At the IMF, we are calling on all of us to mobilize more than before.
First, we want to see countries focusing on pro-growth structural reforms, supported by more fiscal capacity through domestic resource mobilization.
And President Macky Sall talked about how important it is to think of growth as a virtuous circle. It enlarges the pie. And a larger pie can help provide the resources needed to finance development, in turn further spurring growth.
Cambodia is a good example. Over the past two decades, it has grown, on average, by more than 7 percent per year, driven by investments in infrastructure, health, and education.
But we have to be able to finance these investments. And that means international tax reform and domestic efforts to increase taxes. In low-income countries, taxes are less than 15 percent of GDP, limiting growth-enhancing capacity. In sub-Saharan Africa, it is even worse where tax collection is only 12½ percent of GDP in taxes.
We believe we can work on reforms to lift tax collection by 5 percentage points of GDP so we can have more capacity to meet the aspirations of people in countries where we are still falling behind.
Second is private sector engagement.
Reforms that support a favorable business climate can help spur private sector investment in development.
In Rwanda, we have seen how investments in the private sector have gone from virtually nothing to over 1½ percent of GDP during 2015 17. We think that this ambition to go further in bringing the power of private sector investments is even more important today that it was before.
And let me be clear, transformative reforms require the world to stand by countries that are facing this risk of falling behind. And this is where the international community has a tremendous responsibility to step up.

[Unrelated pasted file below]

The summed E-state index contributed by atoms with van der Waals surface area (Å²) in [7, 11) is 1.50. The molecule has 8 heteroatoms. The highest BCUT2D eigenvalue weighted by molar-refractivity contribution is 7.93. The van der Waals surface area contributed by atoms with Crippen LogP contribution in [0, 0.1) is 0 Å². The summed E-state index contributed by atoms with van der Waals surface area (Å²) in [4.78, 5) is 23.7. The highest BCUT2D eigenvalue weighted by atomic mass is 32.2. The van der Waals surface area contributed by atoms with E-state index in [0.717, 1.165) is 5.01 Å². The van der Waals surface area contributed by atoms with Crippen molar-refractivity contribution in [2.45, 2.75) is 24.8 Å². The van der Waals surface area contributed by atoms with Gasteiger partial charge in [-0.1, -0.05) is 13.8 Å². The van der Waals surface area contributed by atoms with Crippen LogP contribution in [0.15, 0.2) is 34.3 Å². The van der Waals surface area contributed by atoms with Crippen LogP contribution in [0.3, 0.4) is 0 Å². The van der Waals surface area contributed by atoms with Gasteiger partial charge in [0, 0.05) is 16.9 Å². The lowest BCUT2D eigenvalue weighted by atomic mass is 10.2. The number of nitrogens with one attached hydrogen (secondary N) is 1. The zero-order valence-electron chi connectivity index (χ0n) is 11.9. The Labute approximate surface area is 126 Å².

We estimate that gradually increasing official development assistance towards the long-aspired UN target of 0.7 percent of GNI would generate some $200 billion annually in additional financing for development—very much in line with what we heard from President Macky Sall.
At the IMF, we recognize our own responsibility and are doing our part. We are at the cusp of a historic $650 billion new SDR allocation. Our board will be voting on it virtually in days. And as President Macky Sall said, it is only fair to work with our members in strong reserve positions to on-lend at highly concessional terms part of their new allocations to those in dire needs.
Let me conclude with how Gorman, the poet, answers the question posed at the beginning.
“There is light. Only if we are brave enough to see it. Only if we are brave enough to be it.”
To be it, to be that light, we can if we work together and if we stay focused on achieving the Sustainable Development Goals. Together, we can turn this crisis into an opportunity to bring the world forward towards greener and more resilient economies for all countries and for all people.